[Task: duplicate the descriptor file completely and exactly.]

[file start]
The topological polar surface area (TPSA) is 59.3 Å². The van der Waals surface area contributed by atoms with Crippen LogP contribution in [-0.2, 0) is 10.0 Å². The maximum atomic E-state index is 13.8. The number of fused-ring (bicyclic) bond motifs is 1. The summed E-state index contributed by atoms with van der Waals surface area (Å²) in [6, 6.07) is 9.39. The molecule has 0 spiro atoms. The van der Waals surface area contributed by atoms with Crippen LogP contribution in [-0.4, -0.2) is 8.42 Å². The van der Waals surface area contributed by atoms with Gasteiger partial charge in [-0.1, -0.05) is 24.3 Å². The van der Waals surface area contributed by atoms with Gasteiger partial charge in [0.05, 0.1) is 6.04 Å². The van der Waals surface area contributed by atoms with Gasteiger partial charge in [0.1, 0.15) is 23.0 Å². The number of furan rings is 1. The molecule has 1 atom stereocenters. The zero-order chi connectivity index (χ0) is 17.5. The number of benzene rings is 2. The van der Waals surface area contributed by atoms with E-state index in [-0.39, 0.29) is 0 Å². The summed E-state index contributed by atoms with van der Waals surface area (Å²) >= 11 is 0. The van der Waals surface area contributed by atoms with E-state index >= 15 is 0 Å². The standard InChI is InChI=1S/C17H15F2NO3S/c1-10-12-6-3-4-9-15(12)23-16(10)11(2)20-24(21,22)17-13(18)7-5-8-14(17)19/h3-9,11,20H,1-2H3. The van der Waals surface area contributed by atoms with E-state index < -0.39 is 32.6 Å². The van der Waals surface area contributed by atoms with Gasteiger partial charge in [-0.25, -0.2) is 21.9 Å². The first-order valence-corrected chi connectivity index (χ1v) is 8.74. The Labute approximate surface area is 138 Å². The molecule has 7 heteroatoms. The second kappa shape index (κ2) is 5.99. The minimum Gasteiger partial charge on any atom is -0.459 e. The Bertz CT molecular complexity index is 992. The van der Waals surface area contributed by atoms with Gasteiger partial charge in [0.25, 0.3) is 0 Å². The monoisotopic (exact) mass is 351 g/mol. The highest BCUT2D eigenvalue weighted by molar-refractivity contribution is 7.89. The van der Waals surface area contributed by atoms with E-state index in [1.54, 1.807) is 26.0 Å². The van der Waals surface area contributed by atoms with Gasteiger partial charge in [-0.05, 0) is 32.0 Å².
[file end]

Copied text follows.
The topological polar surface area (TPSA) is 59.3 Å². The van der Waals surface area contributed by atoms with Crippen LogP contribution in [-0.2, 0) is 10.0 Å². The maximum atomic E-state index is 13.8. The number of fused-ring (bicyclic) bond motifs is 1. The summed E-state index contributed by atoms with van der Waals surface area (Å²) in [6, 6.07) is 9.39. The molecule has 0 spiro atoms. The van der Waals surface area contributed by atoms with Crippen LogP contribution in [-0.4, -0.2) is 8.42 Å². The van der Waals surface area contributed by atoms with Gasteiger partial charge in [-0.1, -0.05) is 24.3 Å². The van der Waals surface area contributed by atoms with Gasteiger partial charge in [0.05, 0.1) is 6.04 Å². The van der Waals surface area contributed by atoms with Gasteiger partial charge in [0.1, 0.15) is 23.0 Å². The number of furan rings is 1. The molecule has 1 atom stereocenters. The zero-order chi connectivity index (χ0) is 17.5. The number of benzene rings is 2. The van der Waals surface area contributed by atoms with E-state index in [-0.39, 0.29) is 0 Å². The summed E-state index contributed by atoms with van der Waals surface area (Å²) >= 11 is 0. The van der Waals surface area contributed by atoms with E-state index >= 15 is 0 Å². The standard InChI is InChI=1S/C17H15F2NO3S/c1-10-12-6-3-4-9-15(12)23-16(10)11(2)20-24(21,22)17-13(18)7-5-8-14(17)19/h3-9,11,20H,1-2H3. The van der Waals surface area contributed by atoms with E-state index < -0.39 is 32.6 Å². The van der Waals surface area contributed by atoms with Gasteiger partial charge in [-0.25, -0.2) is 21.9 Å². The first-order valence-corrected chi connectivity index (χ1v) is 8.74. The Labute approximate surface area is 138 Å². The molecule has 7 heteroatoms. The second kappa shape index (κ2) is 5.99. The minimum Gasteiger partial charge on any atom is -0.459 e. The Bertz CT molecular complexity index is 992. The van der Waals surface area contributed by atoms with Gasteiger partial charge in [0.25, 0.3) is 0 Å². The monoisotopic (exact) mass is 351 g/mol. The highest BCUT2D eigenvalue weighted by molar-refractivity contribution is 7.89. The van der Waals surface area contributed by atoms with E-state index in [1.54, 1.807) is 26.0 Å². The van der Waals surface area contributed by atoms with Gasteiger partial charge in [-0.05, 0) is 32.0 Å².